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August 2012 - Volume 20, Number 3

   

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End of FY 2012 Report

By State Representative Jeff Kaufmann (R-Wilton)
Former House Majority Leader Pro-Tem

 

I am proud of the job we did the last two years to get our fiscal house in order and clean up the mess from the previous two years. Continued fiscal responsibility by the government and diversification of our businesses are critical to economic long-term success for our citizens.

 

Fiscal year 2012 ended July 1 with state revenue growing at just over 5 (5.04) percent. Total net receipts to the state increased $289.5 million, when compared to FY2011. The revenue figure is higher than what the Revenue Estimating Conference (REC) had estimated at the March 2012 meeting, when it increased the FY12 number to 2.6 percent. This amounts to $136.4 million more than the REC estimate.

 

The Cash Reserve Fund will be fully funded at $466.8 million. This is a significant change from two years ago when spending by former Governor Culver and the Democrat majority left the Cash Reserve Fund short of its statutory target (7.5 percent of the Adjusted Revenue Estimate). The Economic Emergency Fund will also be fully funded at $155.6 million, and the Taxpayers Trust Fund will also be full at $60 million. This how taxpayers expect us to manage their money.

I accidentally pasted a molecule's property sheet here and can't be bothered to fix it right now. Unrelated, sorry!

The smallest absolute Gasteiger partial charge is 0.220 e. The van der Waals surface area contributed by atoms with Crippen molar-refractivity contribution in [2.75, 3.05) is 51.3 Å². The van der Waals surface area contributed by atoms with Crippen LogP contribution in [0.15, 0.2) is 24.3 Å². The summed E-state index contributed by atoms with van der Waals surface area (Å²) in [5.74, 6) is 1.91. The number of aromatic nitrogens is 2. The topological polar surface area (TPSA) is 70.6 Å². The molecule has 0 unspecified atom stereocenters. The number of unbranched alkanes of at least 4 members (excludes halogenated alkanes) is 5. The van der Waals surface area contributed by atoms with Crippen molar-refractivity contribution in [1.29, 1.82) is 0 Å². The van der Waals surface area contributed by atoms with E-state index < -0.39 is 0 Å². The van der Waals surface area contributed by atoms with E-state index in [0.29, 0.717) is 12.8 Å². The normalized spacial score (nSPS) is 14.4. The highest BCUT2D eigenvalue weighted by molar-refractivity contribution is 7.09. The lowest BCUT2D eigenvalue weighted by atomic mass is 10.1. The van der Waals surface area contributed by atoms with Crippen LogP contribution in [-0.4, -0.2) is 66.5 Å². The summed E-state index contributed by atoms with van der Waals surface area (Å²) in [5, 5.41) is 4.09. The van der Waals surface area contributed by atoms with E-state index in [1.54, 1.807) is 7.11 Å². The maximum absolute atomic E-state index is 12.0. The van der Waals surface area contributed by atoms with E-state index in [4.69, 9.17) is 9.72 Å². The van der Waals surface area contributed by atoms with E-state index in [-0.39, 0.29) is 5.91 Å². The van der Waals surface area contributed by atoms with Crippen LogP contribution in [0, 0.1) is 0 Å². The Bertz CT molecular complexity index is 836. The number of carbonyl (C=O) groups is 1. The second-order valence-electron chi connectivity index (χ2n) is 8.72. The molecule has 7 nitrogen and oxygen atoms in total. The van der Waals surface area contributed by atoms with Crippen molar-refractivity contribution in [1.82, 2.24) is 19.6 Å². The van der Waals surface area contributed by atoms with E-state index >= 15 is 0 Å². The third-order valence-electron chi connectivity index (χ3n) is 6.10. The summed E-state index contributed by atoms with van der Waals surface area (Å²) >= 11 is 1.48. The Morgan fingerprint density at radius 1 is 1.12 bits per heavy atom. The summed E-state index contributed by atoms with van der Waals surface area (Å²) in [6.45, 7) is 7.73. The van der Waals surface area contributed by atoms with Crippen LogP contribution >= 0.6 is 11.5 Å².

When the Legislature adjourned in May, the projected ending balance in FY 2013 was $328 million. Based on the June 30 revenue number, the ending balance for FY 2013 would be $464.4 million.

 

It is important to remember that these numbers are not final. There will be some receipts (accruals) that will be deposited in July and August, and some expenditures will be subtracted. These include performance of duties and the decisions of the State Appeal Board. In the end, it is unlikely that there will be major changes when the books for FY 2012 officially close at the end of August.

 

All would be good and promising, but we need rain…badly…throughout Iowa. This could severely impact our state budget and thousands of farmers and farm-related businesses. Fortunately, Governor Branstad is attempting to pro-actively address drought issues to benefit all Iowans.

 

IOWA ECONOMIC SCORECARD is our quarterly economic forecast, arriving in February, May, August,
and November. It consists of statistics about and analysis of the Iowa economy.

 

IOWA ECONOMIC SCORECARD is published by Public Interest Institute at Iowa Wesleyan College, a
nonpartisan, nonprofit, research and educational institute whose activities are supported by contributions from private individuals, corporations, companies, and foundations. The Institute does not accept government grants.

 

Contributions are tax-deductible under sections 501(c)(3) and 170 of the Internal Revenue Code.

 

Permission to reprint or copy in whole or part is granted, provided a version of this credit line is used: “Reprinted by permission from IOWA ECONOMIC SCORECARD, a quarterly newsletter of Public Interest Institute.” The views expressed in this publication are not necessarily those of Public Interest Institute. They are brought to you in the interest of a better-informed citizenry because IDEAS DO MATTER.

 

   

 

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